Storage: And if you have leftover orange rolls, you’ll want to keep them on your counter. If you store these in the fridge, they’ll dry out quickly. 

The BEST Glazed Orange Rolls — These homemade orange rolls are filled with a buttery orange filling and are topped with a simple orange glaze. They can be prepped the night before, if needed. 

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Yield: 20 rolls

The Best Glazed Orange Rolls

The Best Glazed Orange Rolls

These homemade orange rolls are filled with a buttery orange filling and are topped with a simple orange glaze. They can be prepped the night before, if needed. 

Prep Time 30 minutes
Cook Time 15 minutes
Rise Time 3 hours
Total Time 3 hours 45 minutes



  • 3 cups all-purpose flour, or as needed
  • 1/4 cup granulated sugar
  • 2 1/4 teaspoons instant dry yeast (one 1/4-ounce packet, I use Red Star Platinum)
  • pinch salt, to taste
  • 1/2 cup unsalted butter, melted (1 stick)
  • 1/2 cup buttermilk
  • 2 large eggs, lightly whisked


  • 6 tablespoons unsalted butter (3/4 of 1 stick), very soft – let it sit out while dough rises
  • about 1 cup orange marmalade
  • 1/2 cup light brown sugar, packed

Orange Glaze

  • 1/4 cup orange juice
  • 1/2 teaspoon vanilla extract (orange extract may be substituted)
  • 2 cups confectioners’ sugar
  • pinch salt, optional and to taste (helps balance the sweetness)
  • about 3 tablespoons milk or cream, or as needed for consistency
  • 3 teaspoons orange zest, divided


Make the Dough

  1. To the bowl of a stand mixer fitted with the dough hook (or use a large mixing bowl and wooden spoon and your hands), add 3 cups flour, sugar, yeast, salt; set aside.
  2. In 2-cup glass measuring cup or microwave-safe bowl, and the butter and heat to melt, about 1 minute on high power.
  3. Add buttermilk to melted butter and warm to temperature, about 45 seconds on high power in the microwave. (Based on the type of yeast used, milk temperatures will vary. Red Star Platinum yeast calls for warmer temperatures than most, 120 to 130F; other brands and yeast call for much lower temperatures, about 95 to 105F. Heat the mixture according to manufacturer’s recommendations on the packaging. Taking the temperature with a digital thermometer is highly recommended, but if you’re not, make sure the milk is warm, not hot. Err on the cooler rather than hotter side so you don’t kill the yeast.) If the milk separates or gets a little funny looking after being warmed, whisk it to smooth it out.
  4. Add butter-buttermilk mixture to the dry ingredients in mixing bowl.
  5. In a small bowl, crack and lightly whisk the eggs, and then add eggs to mixing bowl.
  6. Turn mixer on low speed and allow it to knead dough for about 5 to 7 minutes (about 7 to 10 minutes by hand using a wooden spoon and then switching to your hands). 3 cups of flour and 5 minutes is perfect for me, but if after 5 minutes your dough is very sloppy, wet, and won’t come together, add up to 1/4 cup flour, or as needed until it does come together. However, the more flour added, the denser and heavier the rolls will be; wetter dough is preferred to overly dry. If dough is dry or crumbly, drizzle in buttermilk until it comes together.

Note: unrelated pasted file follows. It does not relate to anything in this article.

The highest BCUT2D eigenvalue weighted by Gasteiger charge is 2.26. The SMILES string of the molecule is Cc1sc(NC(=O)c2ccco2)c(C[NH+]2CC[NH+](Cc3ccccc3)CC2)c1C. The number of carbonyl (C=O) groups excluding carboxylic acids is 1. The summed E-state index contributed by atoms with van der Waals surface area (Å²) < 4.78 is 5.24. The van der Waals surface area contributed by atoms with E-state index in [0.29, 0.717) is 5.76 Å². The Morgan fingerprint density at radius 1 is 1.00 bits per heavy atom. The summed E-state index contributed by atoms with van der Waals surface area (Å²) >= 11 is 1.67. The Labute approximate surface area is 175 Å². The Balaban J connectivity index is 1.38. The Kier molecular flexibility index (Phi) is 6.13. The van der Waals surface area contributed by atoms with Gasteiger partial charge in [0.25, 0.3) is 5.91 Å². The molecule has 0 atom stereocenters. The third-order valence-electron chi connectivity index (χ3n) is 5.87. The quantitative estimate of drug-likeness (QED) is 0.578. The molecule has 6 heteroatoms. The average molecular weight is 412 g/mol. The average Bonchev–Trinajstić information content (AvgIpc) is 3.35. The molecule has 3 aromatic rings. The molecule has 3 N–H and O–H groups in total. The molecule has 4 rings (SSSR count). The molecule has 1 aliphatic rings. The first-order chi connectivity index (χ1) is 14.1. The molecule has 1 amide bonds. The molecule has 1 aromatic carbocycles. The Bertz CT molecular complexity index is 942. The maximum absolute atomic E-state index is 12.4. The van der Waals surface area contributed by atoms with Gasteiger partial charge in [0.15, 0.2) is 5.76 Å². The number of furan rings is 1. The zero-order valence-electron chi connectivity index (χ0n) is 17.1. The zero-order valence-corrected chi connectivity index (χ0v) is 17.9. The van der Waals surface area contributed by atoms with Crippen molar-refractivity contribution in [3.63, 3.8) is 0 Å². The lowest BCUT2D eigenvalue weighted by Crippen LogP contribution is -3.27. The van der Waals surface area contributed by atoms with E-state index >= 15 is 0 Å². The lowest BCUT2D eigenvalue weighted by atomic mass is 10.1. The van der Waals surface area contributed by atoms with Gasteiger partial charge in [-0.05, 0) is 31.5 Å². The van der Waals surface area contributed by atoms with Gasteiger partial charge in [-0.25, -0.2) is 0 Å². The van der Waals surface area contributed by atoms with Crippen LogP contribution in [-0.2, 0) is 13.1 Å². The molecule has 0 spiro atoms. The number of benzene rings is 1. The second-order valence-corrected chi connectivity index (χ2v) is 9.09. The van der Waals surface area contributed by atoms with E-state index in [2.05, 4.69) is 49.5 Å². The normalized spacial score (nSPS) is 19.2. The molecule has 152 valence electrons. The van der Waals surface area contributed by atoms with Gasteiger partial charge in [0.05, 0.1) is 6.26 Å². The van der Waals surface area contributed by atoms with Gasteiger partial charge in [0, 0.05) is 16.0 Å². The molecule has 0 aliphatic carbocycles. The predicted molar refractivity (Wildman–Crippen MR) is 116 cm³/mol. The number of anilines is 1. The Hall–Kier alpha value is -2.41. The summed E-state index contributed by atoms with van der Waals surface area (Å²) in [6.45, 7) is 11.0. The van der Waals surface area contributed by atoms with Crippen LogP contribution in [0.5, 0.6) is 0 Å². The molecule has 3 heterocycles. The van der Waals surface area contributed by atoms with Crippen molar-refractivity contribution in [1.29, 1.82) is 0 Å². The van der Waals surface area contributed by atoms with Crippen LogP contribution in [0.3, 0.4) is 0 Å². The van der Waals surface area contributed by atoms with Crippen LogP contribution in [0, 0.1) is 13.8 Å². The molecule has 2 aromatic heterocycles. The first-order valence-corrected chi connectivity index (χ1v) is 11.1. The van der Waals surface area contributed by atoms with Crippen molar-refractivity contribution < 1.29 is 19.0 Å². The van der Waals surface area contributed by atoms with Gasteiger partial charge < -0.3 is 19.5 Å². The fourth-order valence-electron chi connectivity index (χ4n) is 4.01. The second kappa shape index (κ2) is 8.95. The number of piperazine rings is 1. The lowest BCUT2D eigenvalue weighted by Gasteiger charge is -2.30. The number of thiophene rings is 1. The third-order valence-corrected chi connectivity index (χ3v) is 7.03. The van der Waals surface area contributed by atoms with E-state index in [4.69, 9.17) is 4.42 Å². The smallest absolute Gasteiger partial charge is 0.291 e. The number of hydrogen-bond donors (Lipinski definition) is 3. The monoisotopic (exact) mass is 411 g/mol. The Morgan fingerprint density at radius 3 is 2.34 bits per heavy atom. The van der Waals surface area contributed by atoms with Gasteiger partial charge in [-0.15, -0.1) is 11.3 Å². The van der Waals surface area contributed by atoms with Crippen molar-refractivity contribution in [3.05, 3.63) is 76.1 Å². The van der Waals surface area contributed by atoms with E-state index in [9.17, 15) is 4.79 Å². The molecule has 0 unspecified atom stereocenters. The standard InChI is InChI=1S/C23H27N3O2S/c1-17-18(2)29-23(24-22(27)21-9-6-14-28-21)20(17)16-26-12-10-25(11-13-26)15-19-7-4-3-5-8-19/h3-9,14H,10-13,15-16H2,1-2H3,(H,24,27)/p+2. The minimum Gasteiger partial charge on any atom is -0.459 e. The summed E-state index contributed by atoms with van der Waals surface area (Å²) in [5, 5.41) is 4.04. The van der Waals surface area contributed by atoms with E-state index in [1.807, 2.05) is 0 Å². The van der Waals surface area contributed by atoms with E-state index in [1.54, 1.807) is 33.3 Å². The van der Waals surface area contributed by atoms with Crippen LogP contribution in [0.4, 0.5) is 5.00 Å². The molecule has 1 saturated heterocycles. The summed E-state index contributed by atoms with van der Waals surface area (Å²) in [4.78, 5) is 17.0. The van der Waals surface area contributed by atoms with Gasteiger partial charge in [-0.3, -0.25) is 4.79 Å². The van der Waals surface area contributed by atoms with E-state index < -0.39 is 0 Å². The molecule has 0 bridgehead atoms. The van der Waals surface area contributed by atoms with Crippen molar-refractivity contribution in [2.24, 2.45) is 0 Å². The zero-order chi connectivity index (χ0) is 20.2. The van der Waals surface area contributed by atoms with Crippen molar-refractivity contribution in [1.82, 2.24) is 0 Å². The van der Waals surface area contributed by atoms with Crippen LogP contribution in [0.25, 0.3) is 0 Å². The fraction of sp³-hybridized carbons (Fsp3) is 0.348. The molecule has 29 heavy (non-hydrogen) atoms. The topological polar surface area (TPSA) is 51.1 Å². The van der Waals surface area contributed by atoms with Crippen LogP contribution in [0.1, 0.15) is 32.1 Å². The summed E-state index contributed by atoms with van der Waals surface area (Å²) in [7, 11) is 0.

7. Remove dough from the mixing bowl, spray a large bowl with cooking spray, place the dough in the bowl, and flip it over once so it’s lightly oiled on both top and bottom.
  8. Cover bowl with plasticwrap and place it in a warm, draft-free place to rise for about 2 to 2 1/2 hours, or doubled in size. I keep my bowl inside a powered-off oven that I preheated for 1 minute to 400F, then it’s powered off. Do not, repeat do not, keep the oven on. The pre-heated, warm oven creates a nice 85F-ish environment, ideal for yeast. If your rising spot is cold, rising will likely take longer than 2 1/2 hours.
  9. While dough rises, line a 9×13-inch pan with aluminum foil, spray with cooking spray; set aside.

Roll Out the Dough & Fill

  1. After dough has doubled in size, punch it down. Turn dough out onto a Silpat or floured countertop.
  2. With a rolling pin, roll it out to about 26-by-13-inches. Use the 13-inch side of the 9-x13 pan to eyeball it, no need use a ruler.
  3. Using a knife, evenly spread butter over dough, leaving a 1/2-inch bare margin.
  4. Add about 3/4 cup marmalade, more as needed, and smooth it with a knife. It should be a thin-ish layer; too much and you risk it leaking, but not enough and the rolls aren’t orangey enough; use your judgment. The butter and marmalade get smeared together, which is okay.
  5. Evenly sprinkle the brown sugar over the top, and lightly pat it down with your fingertips to help it adhere.

Slice the Dough

  1. Starting with a long edge (the 26-inch side), roll the dough into a tightly wound log, with the seam side down.
  2. Using a knife, make small hash marks so there will be 20 evenly sized rolls (about 1 to 1 1/2 inches wide; or make bigger rolls and yield 12 to 16). Hash marks create less guesswork once you start slicing and things get messier and harder to eyeball where to slice; the hash marks are nice place-markers.